The service was led by the Rev. Jamal Bryant who delivered the eulogy and spoke of the difficulties suffered by young, black and poor men.

He said that black people need to confront the government and police to change.

‘This is not the time for us as a people to be sitting on a corner drinking malt liquor. This is not the time for us to be playing lottery,’ he said.

Get your black self up and change this city,’ said Bryant.. ‘I don’t know how you can be black in America and be silent.

‘With everything we’ve been through, ain’t no way in the world you can sit here and be silent in the face of injustice.’

The Rev. Jesse Jackson also spoke and reminded everyone of the burden all of society must face to be equal. ‘When society is sick and mean, the innocent will be slain,’ said Jackson.

He pointed to the example of Baltimore itself and its poverty stricken westside, which is overwhelmingly black and the white, prosperous downtown.

‘Sixteen thousand abandoned or vacant homes, 25 percent unemployment–we don’t need more police, we need more jobs,’ said Jackson.

‘Why can’t the west side get the same things downtown gets?’

Jackson also said there have been 110 deaths at the hands of police since 2010. ‘Fred wasn’t number one, he was number one-one-one,’ said Jackson.

As riots broke out in Baltimore, Maryland on Monday, several local businesses were ransacked and set on fire by looters – including a CVS pharmacy.

One rioter, determined not to let firefighters save the burning drug store, cut their water line. Shockingly, that moment was caught on live TV as the chaos was live streaming this afternoon.

CNN footage shows the bold rioter in a red and gray hoodie walking up to the hose, holding a knife. The rioter, who appears to be male, then cuts away at the hose until water starts spraying. The bandit then flees the scene without ever showing his face, covered with a gas mask.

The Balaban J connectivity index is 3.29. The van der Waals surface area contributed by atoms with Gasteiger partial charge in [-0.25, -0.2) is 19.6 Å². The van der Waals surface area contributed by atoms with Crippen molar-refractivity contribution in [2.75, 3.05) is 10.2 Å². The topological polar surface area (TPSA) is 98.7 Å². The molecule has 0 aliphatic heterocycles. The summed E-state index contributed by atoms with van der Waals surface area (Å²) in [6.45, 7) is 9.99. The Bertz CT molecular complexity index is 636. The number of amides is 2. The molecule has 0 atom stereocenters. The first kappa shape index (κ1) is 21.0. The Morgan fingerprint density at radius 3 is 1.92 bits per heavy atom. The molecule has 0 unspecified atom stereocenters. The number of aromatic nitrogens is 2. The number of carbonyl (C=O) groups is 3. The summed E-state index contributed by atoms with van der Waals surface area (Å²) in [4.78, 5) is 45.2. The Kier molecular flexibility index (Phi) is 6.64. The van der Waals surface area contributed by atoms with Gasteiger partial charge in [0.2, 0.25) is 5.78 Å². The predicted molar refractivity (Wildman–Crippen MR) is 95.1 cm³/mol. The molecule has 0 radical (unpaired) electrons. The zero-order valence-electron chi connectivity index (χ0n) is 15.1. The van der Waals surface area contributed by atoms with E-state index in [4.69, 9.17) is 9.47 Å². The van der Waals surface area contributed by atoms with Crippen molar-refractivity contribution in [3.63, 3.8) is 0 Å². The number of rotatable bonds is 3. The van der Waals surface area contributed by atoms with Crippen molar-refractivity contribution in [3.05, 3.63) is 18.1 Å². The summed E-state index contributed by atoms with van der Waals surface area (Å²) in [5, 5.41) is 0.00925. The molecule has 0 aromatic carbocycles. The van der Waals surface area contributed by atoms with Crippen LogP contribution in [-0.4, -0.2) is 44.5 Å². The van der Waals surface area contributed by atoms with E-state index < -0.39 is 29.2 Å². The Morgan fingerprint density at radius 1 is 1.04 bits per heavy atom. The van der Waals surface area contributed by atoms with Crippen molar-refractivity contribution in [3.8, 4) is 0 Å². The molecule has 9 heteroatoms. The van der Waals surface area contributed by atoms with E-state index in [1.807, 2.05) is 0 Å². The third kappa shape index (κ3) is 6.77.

‘We are here because we feel threatened,’ said Jackson. ‘All of our sons are at risk.’

In an emotional reading, Gray’s stepfather, Richard Shipley recited a poem written by his sister’s Missy and Carolina.

‘The tears I have cried for you could flood the earth,’ read Shipley.

The 11am service at the city’s New Shiloh Baptist Church was also attended by Rev. Jesse Jackson, Rep. Elijah Cummings and the Mayor of Baltimore, Stephanie Rawlings-Blake.

A small group of mourners lined up about two hours ahead of the funeral. As they began filing into the church, the white casket with Gray’s body was opened, flanked by floral arrangements. A rope was placed in front of the casket to prevent people from getting too close. One person used a cellphone to take a photo of the body.

Placed atop Gray’s body was a white pillow with a screened picture of him. A projector aimed at two screens on the walls showed the words ‘Black Lives Matter & All Lives Matter.’

On Sunday, the White House said the head of President Barack Obama’s initiative for young men of color would attend the funeral. Broderick Johnson, chairman of the My Brother’s Keeper Task Force and a Baltimore native, is to be joined by two other administration officials, according to the White House.